Medical Devices

Cranial implant firm OsteoSymbionics gets FDA warning letter

An OsteoSymbionics implant

Cranial and facial implant maker OsteoSymbionics LLC has received a warning letter from the Food and Drug Administration for failing to follow industry manufacturing standards.

The FDA listed five violations, most of which seem minor and are related to quality control and record-keeping issues, in a Nov. 30 letter sent to OsteoSymbionics CEO Cynthia Brogan. The violations include failing to establish procedures that ensure design requirements are met and failing to create processes that identify the causes of “nonconforming product.”

Warning letters generally are considered by the FDA to be informal and advisory. The letters typically are a fairly routine part of doing business for medical device firms.


“Of course we would rather not have gotten one, but it’s not uncommon to get these,” Brogan said.

The violations were uncovered in an FDA inspector’s visit to Cleveland-based OsteoSymbionics that began in October.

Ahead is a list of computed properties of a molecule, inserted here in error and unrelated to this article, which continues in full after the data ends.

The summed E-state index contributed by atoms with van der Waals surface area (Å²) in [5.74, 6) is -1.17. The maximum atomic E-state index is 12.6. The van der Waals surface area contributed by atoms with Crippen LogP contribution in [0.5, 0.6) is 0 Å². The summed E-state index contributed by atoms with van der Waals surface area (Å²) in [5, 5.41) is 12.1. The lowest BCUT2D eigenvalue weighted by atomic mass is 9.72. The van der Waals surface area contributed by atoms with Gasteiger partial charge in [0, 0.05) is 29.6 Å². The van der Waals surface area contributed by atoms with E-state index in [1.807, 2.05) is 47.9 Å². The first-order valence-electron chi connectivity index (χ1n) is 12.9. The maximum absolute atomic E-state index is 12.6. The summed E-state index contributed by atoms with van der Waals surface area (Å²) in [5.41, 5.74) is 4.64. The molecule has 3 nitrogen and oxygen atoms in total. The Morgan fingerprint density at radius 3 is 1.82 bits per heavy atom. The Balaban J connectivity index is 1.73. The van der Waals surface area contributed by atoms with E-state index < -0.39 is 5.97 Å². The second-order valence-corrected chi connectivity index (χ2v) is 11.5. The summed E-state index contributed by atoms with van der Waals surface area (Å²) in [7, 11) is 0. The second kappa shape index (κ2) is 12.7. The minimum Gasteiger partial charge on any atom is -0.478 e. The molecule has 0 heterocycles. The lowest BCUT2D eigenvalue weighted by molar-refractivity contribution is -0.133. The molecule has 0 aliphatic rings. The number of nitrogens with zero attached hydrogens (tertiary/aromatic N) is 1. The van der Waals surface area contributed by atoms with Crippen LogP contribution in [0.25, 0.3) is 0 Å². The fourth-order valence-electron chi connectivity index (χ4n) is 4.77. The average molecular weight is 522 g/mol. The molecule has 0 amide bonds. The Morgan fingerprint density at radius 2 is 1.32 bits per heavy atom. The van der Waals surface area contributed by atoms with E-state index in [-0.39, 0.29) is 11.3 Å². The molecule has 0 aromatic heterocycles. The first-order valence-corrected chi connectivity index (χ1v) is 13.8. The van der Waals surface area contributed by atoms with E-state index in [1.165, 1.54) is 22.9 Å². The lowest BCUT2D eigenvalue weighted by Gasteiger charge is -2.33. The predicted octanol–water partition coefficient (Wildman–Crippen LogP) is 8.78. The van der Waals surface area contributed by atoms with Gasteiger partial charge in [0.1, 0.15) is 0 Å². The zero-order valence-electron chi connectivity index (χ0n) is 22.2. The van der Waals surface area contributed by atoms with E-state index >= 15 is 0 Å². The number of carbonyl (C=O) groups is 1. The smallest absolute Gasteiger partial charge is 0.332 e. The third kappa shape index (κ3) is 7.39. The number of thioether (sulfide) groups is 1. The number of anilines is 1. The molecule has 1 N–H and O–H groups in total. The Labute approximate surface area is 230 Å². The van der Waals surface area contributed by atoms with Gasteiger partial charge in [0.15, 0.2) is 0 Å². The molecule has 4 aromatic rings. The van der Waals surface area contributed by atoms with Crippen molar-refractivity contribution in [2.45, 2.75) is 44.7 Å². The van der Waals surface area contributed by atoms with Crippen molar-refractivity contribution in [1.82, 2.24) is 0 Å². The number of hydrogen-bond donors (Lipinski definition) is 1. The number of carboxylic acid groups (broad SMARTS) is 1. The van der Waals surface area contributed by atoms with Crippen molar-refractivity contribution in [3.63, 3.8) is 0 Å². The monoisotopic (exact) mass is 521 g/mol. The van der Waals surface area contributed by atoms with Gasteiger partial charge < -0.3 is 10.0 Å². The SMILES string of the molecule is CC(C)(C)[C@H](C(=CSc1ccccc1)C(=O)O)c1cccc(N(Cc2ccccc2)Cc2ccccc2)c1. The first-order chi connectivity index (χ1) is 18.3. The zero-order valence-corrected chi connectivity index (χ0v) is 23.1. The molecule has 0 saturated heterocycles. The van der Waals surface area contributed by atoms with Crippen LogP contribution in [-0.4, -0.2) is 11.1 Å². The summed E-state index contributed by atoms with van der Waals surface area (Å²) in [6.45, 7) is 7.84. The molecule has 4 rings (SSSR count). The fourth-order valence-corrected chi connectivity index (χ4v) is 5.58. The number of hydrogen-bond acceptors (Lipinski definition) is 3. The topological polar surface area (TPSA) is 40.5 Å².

“The FDA was pretty respectful of a lot of work we’d done,” Brogan said of the record-keeping issues. “It just wasn’t necessarily in the format that they’d expected.”

Brogan was instructed by the FDA to take “prompt action” to correct the violations or face sanctions from the agency that could include financial penalties. The FDA requested that she write back within 15 days detailing the steps the company has taken to address the violations.

Brogan has not yet responded to the letter, but plans to soon, she said.

“Most of the issues have been addressed and corrected, and those that haven’t will be taken care of in the first quarter,” she said.

Founded about four years ago, OsteoSymbionics refers to workers who create its implants as “medical artists.” The workers hand-sculpt implant designs and “painstakingly” fine-tune the implants to fit with a patient’s existing bones, according to the company.

The company has 10 employees. OsteoSymbionics works through distributors to sell its implants to hospitals, Brogan said.

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